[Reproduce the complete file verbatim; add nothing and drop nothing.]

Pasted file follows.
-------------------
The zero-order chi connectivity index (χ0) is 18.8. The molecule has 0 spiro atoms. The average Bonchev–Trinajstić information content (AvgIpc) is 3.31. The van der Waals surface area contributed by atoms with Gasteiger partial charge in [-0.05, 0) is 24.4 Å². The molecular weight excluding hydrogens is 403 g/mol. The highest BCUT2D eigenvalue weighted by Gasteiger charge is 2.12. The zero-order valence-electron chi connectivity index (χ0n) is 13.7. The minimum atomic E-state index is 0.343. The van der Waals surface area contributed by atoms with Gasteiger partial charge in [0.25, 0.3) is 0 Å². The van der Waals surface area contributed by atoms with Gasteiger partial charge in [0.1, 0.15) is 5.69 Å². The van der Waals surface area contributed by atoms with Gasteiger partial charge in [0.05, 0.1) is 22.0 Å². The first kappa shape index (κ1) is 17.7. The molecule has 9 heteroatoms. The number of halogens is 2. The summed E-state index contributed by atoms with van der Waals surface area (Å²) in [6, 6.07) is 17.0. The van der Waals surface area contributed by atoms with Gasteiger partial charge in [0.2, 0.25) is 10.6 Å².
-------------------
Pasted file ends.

The zero-order chi connectivity index (χ0) is 18.8. The molecule has 0 spiro atoms. The average Bonchev–Trinajstić information content (AvgIpc) is 3.31. The van der Waals surface area contributed by atoms with Gasteiger partial charge in [-0.05, 0) is 24.4 Å². The molecular weight excluding hydrogens is 403 g/mol. The highest BCUT2D eigenvalue weighted by Gasteiger charge is 2.12. The zero-order valence-electron chi connectivity index (χ0n) is 13.7. The minimum atomic E-state index is 0.343. The van der Waals surface area contributed by atoms with Gasteiger partial charge in [0.25, 0.3) is 0 Å². The van der Waals surface area contributed by atoms with Gasteiger partial charge in [0.1, 0.15) is 5.69 Å². The van der Waals surface area contributed by atoms with Gasteiger partial charge in [0.05, 0.1) is 22.0 Å². The first kappa shape index (κ1) is 17.7. The molecule has 9 heteroatoms. The number of halogens is 2. The summed E-state index contributed by atoms with van der Waals surface area (Å²) in [6, 6.07) is 17.0. The van der Waals surface area contributed by atoms with Gasteiger partial charge in [0.2, 0.25) is 10.6 Å².